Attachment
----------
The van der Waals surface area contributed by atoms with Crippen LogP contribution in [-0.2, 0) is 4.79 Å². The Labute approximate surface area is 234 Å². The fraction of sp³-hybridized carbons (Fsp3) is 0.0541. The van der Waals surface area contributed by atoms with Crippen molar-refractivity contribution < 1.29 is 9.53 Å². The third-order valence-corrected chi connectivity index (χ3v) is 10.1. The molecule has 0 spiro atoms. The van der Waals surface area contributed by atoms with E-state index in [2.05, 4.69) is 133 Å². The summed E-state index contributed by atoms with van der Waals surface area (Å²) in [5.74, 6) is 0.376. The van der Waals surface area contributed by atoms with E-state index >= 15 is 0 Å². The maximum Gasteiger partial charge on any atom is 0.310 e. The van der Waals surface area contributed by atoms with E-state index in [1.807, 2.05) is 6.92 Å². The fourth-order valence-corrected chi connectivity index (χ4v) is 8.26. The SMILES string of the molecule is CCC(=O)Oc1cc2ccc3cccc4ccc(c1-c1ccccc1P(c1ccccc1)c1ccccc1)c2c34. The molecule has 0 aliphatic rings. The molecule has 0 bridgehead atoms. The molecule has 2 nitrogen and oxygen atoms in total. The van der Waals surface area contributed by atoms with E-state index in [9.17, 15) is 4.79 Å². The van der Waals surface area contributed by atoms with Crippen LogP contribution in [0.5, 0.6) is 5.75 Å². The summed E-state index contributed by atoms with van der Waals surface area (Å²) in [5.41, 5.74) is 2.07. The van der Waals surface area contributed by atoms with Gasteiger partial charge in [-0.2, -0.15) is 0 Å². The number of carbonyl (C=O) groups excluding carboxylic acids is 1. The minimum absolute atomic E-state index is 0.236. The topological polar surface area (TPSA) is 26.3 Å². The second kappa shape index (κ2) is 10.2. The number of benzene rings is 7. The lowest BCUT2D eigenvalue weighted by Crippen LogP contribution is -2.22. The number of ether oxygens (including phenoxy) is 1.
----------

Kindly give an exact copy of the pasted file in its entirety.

The van der Waals surface area contributed by atoms with Crippen LogP contribution in [-0.2, 0) is 4.79 Å². The Labute approximate surface area is 234 Å². The fraction of sp³-hybridized carbons (Fsp3) is 0.0541. The van der Waals surface area contributed by atoms with Crippen molar-refractivity contribution < 1.29 is 9.53 Å². The third-order valence-corrected chi connectivity index (χ3v) is 10.1. The molecule has 0 spiro atoms. The van der Waals surface area contributed by atoms with E-state index in [2.05, 4.69) is 133 Å². The summed E-state index contributed by atoms with van der Waals surface area (Å²) in [5.74, 6) is 0.376. The van der Waals surface area contributed by atoms with E-state index >= 15 is 0 Å². The maximum Gasteiger partial charge on any atom is 0.310 e. The van der Waals surface area contributed by atoms with E-state index in [1.807, 2.05) is 6.92 Å². The fourth-order valence-corrected chi connectivity index (χ4v) is 8.26. The SMILES string of the molecule is CCC(=O)Oc1cc2ccc3cccc4ccc(c1-c1ccccc1P(c1ccccc1)c1ccccc1)c2c34. The molecule has 0 aliphatic rings. The molecule has 0 bridgehead atoms. The molecule has 2 nitrogen and oxygen atoms in total. The van der Waals surface area contributed by atoms with E-state index in [9.17, 15) is 4.79 Å². The van der Waals surface area contributed by atoms with Crippen LogP contribution in [0.5, 0.6) is 5.75 Å². The summed E-state index contributed by atoms with van der Waals surface area (Å²) in [5.41, 5.74) is 2.07. The van der Waals surface area contributed by atoms with Gasteiger partial charge in [-0.2, -0.15) is 0 Å². The number of carbonyl (C=O) groups excluding carboxylic acids is 1. The minimum absolute atomic E-state index is 0.236. The topological polar surface area (TPSA) is 26.3 Å². The second kappa shape index (κ2) is 10.2. The number of benzene rings is 7. The lowest BCUT2D eigenvalue weighted by Crippen LogP contribution is -2.22. The number of ether oxygens (including phenoxy) is 1.